August 31, 2014

Subscriber Login

Online Subscription

Online Subscription Options

Service and sacrifice of the signatories for the cause of liberty and freedom

Among the signers of the Declaration of Independence were many ordinary men who are not notably remembered in history except for their names being on that document. Yet they contributed much to the freedom and independence of the United States we know today. By simply taking a stand against Great Britain, these men were risking it all.

They risk their lives, the lives of their families, and all that they had worked to obtain. No doubt they lived with no little fear and great stress as to the uncertainty of where the rebellion against the English king would lead. Wherever their place may have been in our history, we need to see them as real people who shaped the nation we love today.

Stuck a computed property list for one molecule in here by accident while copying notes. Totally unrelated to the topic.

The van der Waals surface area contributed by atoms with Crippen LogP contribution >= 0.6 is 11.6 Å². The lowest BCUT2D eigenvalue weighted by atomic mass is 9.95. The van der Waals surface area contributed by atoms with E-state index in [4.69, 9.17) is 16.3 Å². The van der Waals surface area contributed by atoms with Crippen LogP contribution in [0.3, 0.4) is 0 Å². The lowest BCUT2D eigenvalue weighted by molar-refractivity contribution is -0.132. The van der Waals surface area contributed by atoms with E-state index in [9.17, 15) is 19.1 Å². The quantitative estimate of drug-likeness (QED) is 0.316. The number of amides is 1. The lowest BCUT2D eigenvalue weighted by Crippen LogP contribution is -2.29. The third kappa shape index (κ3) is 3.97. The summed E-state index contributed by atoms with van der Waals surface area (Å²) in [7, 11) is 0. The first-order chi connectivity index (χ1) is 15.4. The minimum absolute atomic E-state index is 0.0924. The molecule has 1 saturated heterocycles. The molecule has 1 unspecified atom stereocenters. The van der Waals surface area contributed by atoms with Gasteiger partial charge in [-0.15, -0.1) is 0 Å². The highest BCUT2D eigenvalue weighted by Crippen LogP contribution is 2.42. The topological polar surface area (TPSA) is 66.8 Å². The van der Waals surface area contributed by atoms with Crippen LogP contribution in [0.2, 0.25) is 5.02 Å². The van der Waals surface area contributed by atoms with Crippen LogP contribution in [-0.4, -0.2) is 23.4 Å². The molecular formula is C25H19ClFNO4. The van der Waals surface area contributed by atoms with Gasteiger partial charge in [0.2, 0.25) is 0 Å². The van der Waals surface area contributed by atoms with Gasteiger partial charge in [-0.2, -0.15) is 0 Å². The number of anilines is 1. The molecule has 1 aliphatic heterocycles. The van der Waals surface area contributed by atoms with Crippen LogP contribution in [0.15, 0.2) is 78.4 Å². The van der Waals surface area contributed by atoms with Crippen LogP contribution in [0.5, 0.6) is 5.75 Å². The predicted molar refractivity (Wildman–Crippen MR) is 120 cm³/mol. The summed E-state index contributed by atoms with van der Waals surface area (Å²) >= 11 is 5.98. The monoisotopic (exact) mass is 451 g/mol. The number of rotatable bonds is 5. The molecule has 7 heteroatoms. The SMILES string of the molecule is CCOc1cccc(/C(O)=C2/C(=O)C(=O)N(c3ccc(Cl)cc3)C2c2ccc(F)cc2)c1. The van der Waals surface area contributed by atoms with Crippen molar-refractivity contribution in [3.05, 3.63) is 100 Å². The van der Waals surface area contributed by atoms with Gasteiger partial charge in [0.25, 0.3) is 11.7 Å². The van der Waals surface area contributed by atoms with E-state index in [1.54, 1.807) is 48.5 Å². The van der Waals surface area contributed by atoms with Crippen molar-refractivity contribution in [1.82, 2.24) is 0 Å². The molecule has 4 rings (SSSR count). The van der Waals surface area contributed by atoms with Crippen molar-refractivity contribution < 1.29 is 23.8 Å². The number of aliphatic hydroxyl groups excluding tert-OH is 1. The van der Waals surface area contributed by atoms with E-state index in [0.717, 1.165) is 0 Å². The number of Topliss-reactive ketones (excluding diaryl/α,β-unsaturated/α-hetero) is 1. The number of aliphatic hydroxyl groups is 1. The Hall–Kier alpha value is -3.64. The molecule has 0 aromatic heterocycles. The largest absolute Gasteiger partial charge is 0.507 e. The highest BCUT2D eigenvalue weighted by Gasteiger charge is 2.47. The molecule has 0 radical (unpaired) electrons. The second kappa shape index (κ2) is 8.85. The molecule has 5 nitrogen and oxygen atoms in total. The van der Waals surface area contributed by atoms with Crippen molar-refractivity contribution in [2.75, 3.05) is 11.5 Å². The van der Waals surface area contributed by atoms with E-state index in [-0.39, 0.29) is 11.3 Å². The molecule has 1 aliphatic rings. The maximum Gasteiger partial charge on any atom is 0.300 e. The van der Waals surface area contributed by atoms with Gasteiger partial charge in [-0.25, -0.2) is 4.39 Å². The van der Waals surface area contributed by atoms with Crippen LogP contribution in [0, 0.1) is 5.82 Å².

There were men like Stephen Hopkins of Rhode Island who spoke against British tyranny long before the revolutionary period and mavericks like Samuel Huntington of Connecticut who devoted nearly all of his life to public service and Francis Lightfoot Lee, a farmer from Virginia, who was a noted radical on the side of Patrick Henry in opposing the Stamp Act. Merchants like William Williams of Connecticut and Philip Livingston of New York involved themselves in politics for the betterment of their hometowns and the country as a whole. Williams held the position of the Lebanon town clerk for forty-four years and a Selectman for twenty-five years, serving the provincial and later state Legislature for nearly forty years. Livingston served as an alderman and was elected to the state Senate.